|| Cris James
Cris James is set to begin his second season as a volunteer assistant coach for the University of Notre Dame men's tennis team in 2014-15. James came to Notre Dame after a six-year stint as the head coach of Illinois State University's men's tennis team.
In James' first campaign with the Fighting Irish, the team advanced to the Sweet 16 of the NCAA Championship for the first time since 2007. After defeating Green Bay in the first round, the Irish beat No. 38 Ole Miss, 4-2, to advance to the round of 16 in Athens, Ga. where they fell to fourth seed Virginia, 4-1.
Notre Dame opened the 2013-14 season ranked 29th in the country in the Intercollegiate Tennis Association (ITA) poll but quickly climbed in the rankings after opening the season 6-0. During that season-opening undefeated streak, the Fighting Irish toppled four higher-ranked teams. The Irish reached a season-high national ranking of sixth on Feb. 25. They finished the season ranked 13th, the second highest finish for the program since 1992.
In their first-ever Atlantic Coast Conference Championship, the Irish bested Clemson 4-2 to advance to the semifinals. There, Notre Dame fell to Virginia and the Cavaliers would go on to win the conference championship.
The Irish also advanced to the ITA National Indoor Championship for the first time since 2008. Despite falling to then-No. 1 Virginia in the first round, the Irish went on to beat No. 9 Mississippi State and No. 12 Florida in the consolation rounds.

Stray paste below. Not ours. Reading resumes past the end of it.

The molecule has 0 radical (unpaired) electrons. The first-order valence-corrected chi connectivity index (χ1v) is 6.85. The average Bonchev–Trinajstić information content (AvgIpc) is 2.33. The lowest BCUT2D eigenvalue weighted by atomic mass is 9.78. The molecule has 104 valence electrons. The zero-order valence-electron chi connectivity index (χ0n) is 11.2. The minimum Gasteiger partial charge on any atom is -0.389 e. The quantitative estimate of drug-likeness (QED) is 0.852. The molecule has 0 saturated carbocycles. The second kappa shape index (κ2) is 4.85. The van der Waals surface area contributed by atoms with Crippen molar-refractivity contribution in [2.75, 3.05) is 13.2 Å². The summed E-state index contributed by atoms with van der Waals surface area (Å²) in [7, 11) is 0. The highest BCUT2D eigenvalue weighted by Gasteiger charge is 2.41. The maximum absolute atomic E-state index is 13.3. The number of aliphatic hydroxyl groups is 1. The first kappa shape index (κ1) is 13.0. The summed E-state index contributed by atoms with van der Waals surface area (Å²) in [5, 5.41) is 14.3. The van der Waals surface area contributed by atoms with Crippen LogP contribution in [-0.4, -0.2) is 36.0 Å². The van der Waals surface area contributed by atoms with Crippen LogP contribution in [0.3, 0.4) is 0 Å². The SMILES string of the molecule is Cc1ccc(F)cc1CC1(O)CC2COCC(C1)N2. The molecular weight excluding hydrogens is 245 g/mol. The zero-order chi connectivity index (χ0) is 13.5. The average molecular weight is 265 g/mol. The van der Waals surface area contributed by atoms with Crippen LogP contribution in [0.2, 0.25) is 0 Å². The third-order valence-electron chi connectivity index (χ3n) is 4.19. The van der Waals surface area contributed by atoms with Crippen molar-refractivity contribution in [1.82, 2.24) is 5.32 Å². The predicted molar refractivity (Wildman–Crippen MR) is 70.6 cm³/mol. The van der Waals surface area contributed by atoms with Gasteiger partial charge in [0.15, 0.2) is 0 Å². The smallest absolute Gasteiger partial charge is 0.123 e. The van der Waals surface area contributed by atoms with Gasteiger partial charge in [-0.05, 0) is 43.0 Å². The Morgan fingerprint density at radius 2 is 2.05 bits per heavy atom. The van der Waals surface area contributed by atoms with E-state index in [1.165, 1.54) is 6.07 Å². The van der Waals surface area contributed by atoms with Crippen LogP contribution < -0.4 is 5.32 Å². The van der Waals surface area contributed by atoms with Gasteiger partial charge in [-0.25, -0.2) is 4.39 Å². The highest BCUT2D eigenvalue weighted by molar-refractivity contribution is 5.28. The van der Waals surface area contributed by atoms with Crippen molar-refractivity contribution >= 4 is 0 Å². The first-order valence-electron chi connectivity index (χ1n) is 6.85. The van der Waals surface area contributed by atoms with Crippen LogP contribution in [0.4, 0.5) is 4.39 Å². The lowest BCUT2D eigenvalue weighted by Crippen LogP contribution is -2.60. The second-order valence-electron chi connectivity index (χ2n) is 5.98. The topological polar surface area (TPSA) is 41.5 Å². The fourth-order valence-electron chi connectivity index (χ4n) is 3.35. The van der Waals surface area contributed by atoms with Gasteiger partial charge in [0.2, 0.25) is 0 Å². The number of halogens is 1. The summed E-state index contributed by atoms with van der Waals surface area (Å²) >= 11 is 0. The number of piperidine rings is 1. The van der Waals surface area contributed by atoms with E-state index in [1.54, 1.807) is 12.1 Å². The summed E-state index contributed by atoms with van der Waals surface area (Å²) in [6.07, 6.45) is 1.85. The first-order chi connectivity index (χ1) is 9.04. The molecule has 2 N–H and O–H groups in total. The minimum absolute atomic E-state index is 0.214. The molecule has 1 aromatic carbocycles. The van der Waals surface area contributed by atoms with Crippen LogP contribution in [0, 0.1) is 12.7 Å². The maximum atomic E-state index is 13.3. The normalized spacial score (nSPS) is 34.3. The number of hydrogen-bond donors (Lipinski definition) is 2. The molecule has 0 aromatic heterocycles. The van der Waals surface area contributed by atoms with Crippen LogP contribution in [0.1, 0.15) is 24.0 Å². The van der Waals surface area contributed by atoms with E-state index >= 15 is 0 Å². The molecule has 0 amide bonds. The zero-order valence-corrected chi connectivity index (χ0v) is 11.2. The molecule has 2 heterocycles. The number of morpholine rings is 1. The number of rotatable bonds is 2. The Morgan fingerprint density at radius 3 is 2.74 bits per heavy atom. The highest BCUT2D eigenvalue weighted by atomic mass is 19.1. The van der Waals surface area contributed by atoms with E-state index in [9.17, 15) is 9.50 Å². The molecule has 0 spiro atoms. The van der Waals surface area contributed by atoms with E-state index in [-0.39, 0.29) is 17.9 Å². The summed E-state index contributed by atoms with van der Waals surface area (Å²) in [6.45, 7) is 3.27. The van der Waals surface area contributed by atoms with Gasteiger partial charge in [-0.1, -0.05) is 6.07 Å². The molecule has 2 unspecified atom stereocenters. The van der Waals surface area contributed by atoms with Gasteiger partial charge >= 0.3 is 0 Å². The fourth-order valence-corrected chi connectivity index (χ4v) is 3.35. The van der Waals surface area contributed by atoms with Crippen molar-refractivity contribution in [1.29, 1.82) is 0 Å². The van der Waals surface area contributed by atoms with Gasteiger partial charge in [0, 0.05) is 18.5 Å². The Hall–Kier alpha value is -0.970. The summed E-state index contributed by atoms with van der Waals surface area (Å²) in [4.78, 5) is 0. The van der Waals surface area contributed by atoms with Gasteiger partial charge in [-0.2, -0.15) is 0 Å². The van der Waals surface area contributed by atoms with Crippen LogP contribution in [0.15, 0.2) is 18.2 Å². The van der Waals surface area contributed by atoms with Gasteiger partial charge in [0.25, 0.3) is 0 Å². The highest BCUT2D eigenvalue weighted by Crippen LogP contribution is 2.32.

Following their performances in the ACC Championship, three Notre Dame players were selected to all-ACC teams. Senior Greg Andrews was named first-team all-ACC while senior Ryan Bandy and sophomore Quentin Monaghan were third-team all-ACC.
Andrews capped off his outstanding Notre Dame career serving his second season as captain, while playing both No. 1 singles and doubles. The senior was consistently ranked in the top 30 of the ITA poll and was ranked as high as 20th in singles and seventh in doubles. He qualified for the NCAA Singles Championship for the third year in a row, advancing to the round of 32 for the second time. He also qualified for the NCAA Doubles Championship with partner sophomore Alex Lawson.
Both Andrews and freshman Eddy Covalschi received the program's first weekly ACC honors. Covalschi was named ACC Player of the Week Jan. 28 after his clinching victory over Ryuji Hirooka led the Irish to an upset of No. 8 Kentucky on the road. Andrews was named Co-ACC Player of the Week Feb. 18 after his victory over Florian Lakat clinched Notre Dame's win over No. 9 Mississippi State at the ITA National Indoors.
Off the court, Andrews was named the ITA Midwest Most Improved Senior of the Year and the Arthur Ashe, Jr. Sportsmanship and Leadership Award Winner. Following those honors, the ITA announced Andrews as the national Arthur Ashe, Jr. Sportsmanship and Leadership Award Winner. Andrews is only the third Notre Dame player to receive this award in program history, and the first winner since 1995.
Under James' charge, Illinois State appeared in the national rankings (2010) for the first time since 2001. The year culminated in James being named the Missouri Valley Coach of the Year after leading the squad to the regular season championship.
Before leading the ISU program, James got his college coaching start as an assistant tennis coach at his alma mater, Purdue University.
As a player at the collegiate level, James was a three-time all-Big Ten and academic all-Big Ten performer and a three-time team MVP. A team captain, James reached a high of No. 26 nationally in singles and No. 7 in doubles. He won three professional futures doubles tournaments and earned professional rankings in both singles and doubles.
He owns two degrees from Purdue, a Bachelor of Science in political science in 1999 and a Master of Science in sports management in 2007.
Following graduation, James served as the assistant tennis professional at the University of Alberta Tennis Center for seven years before returning to Purdue.
James resides in the South Bend area with his wife, Emily, and their son, Jack.